Objectives: We sought to study gender differences in young adult smoking declines and enrollment in populationwide cessation services.
Methods: The New York City (NYC) Department of Health and Mental Hygiene implemented populationwide cessation programs to distribute free nicotine replacement therapy (NRT); demographic data were collected from enrollees. Smoking prevalence was assessed using data from the Community Health Survey, an annual population-based survey.
Results: Between 2002 and 2005, smoking among young adults in NYC declined from 23.8% to 18.8%, which was explained entirely by a 41.8% decline among young adult women (23.2% to 13.5); prevalence remained at 24% among young adult men. More young adult women enrolled in cessation services than did men, although once enrolled, the likelihood of using NRT was high among both groups.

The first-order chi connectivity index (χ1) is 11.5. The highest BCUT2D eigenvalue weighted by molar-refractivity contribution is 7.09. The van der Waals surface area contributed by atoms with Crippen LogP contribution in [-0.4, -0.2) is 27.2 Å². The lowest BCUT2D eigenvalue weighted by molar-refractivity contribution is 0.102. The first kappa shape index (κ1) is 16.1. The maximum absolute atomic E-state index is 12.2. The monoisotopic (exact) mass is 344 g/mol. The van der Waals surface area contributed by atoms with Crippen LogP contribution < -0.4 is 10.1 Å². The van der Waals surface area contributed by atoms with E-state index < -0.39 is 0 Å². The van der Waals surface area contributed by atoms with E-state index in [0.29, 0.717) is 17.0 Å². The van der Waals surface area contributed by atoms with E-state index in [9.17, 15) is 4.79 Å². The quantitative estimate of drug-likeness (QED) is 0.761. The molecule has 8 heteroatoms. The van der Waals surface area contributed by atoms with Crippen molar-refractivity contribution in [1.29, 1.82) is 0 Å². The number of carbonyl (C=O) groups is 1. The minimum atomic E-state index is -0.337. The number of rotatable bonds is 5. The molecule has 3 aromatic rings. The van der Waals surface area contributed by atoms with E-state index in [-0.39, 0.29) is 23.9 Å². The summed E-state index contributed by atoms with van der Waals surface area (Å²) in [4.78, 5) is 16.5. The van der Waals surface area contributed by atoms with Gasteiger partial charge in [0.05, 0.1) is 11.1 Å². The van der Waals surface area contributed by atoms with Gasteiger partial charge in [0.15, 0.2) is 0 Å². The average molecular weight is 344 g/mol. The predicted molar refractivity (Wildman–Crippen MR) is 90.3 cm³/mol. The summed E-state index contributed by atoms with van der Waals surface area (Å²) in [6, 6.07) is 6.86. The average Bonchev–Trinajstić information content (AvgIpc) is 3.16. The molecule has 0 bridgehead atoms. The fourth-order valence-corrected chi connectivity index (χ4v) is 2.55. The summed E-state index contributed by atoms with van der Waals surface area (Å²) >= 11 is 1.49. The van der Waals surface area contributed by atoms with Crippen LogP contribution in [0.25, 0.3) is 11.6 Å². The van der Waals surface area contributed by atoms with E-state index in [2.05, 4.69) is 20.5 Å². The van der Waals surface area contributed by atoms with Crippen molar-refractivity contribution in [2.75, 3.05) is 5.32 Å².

Conclusions: Among young adults, women have been responsive to comprehensive tobacco control, but men require more-intensive strategies. Population-wide NRT distribution can be effective with young adults overall; however, additional resources need to be devoted to identifying successful outreach strategies for young adult men.